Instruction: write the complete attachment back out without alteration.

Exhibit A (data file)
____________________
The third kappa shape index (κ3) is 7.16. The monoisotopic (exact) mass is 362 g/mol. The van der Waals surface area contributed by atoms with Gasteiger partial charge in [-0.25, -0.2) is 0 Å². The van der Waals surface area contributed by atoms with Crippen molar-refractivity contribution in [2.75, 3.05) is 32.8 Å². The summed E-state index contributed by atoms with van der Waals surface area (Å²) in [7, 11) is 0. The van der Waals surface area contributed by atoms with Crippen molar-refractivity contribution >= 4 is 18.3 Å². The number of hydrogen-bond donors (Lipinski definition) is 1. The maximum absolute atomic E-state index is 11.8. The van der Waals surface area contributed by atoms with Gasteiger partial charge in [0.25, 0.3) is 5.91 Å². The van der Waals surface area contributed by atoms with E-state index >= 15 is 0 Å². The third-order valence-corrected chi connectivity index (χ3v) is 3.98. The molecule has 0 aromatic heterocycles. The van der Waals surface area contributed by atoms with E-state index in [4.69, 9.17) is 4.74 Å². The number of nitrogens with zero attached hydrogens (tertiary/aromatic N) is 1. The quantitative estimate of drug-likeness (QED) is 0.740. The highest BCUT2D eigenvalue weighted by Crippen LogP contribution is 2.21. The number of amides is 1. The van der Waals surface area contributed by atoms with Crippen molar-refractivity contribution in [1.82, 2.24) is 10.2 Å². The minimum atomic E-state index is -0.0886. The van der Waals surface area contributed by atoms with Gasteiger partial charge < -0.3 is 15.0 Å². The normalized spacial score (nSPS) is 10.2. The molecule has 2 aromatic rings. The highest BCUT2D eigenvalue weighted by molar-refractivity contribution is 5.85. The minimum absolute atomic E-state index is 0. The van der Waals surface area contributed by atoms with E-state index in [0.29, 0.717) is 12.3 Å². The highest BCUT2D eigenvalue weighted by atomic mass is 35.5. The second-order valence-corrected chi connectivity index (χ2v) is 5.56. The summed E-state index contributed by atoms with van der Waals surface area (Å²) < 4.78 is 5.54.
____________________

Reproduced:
The third kappa shape index (κ3) is 7.16. The monoisotopic (exact) mass is 362 g/mol. The van der Waals surface area contributed by atoms with Gasteiger partial charge in [-0.25, -0.2) is 0 Å². The van der Waals surface area contributed by atoms with Crippen molar-refractivity contribution in [2.75, 3.05) is 32.8 Å². The summed E-state index contributed by atoms with van der Waals surface area (Å²) in [7, 11) is 0. The van der Waals surface area contributed by atoms with Crippen molar-refractivity contribution >= 4 is 18.3 Å². The number of hydrogen-bond donors (Lipinski definition) is 1. The maximum absolute atomic E-state index is 11.8. The van der Waals surface area contributed by atoms with Gasteiger partial charge in [0.25, 0.3) is 5.91 Å². The van der Waals surface area contributed by atoms with E-state index >= 15 is 0 Å². The third-order valence-corrected chi connectivity index (χ3v) is 3.98. The molecule has 0 aromatic heterocycles. The van der Waals surface area contributed by atoms with E-state index in [4.69, 9.17) is 4.74 Å². The number of nitrogens with zero attached hydrogens (tertiary/aromatic N) is 1. The quantitative estimate of drug-likeness (QED) is 0.740. The highest BCUT2D eigenvalue weighted by Crippen LogP contribution is 2.21. The number of amides is 1. The van der Waals surface area contributed by atoms with Crippen molar-refractivity contribution in [1.82, 2.24) is 10.2 Å². The minimum atomic E-state index is -0.0886. The van der Waals surface area contributed by atoms with Gasteiger partial charge < -0.3 is 15.0 Å². The normalized spacial score (nSPS) is 10.2. The molecule has 2 aromatic rings. The highest BCUT2D eigenvalue weighted by molar-refractivity contribution is 5.85. The minimum absolute atomic E-state index is 0. The van der Waals surface area contributed by atoms with E-state index in [0.29, 0.717) is 12.3 Å². The highest BCUT2D eigenvalue weighted by atomic mass is 35.5. The second-order valence-corrected chi connectivity index (χ2v) is 5.56. The summed E-state index contributed by atoms with van der Waals surface area (Å²) < 4.78 is 5.54.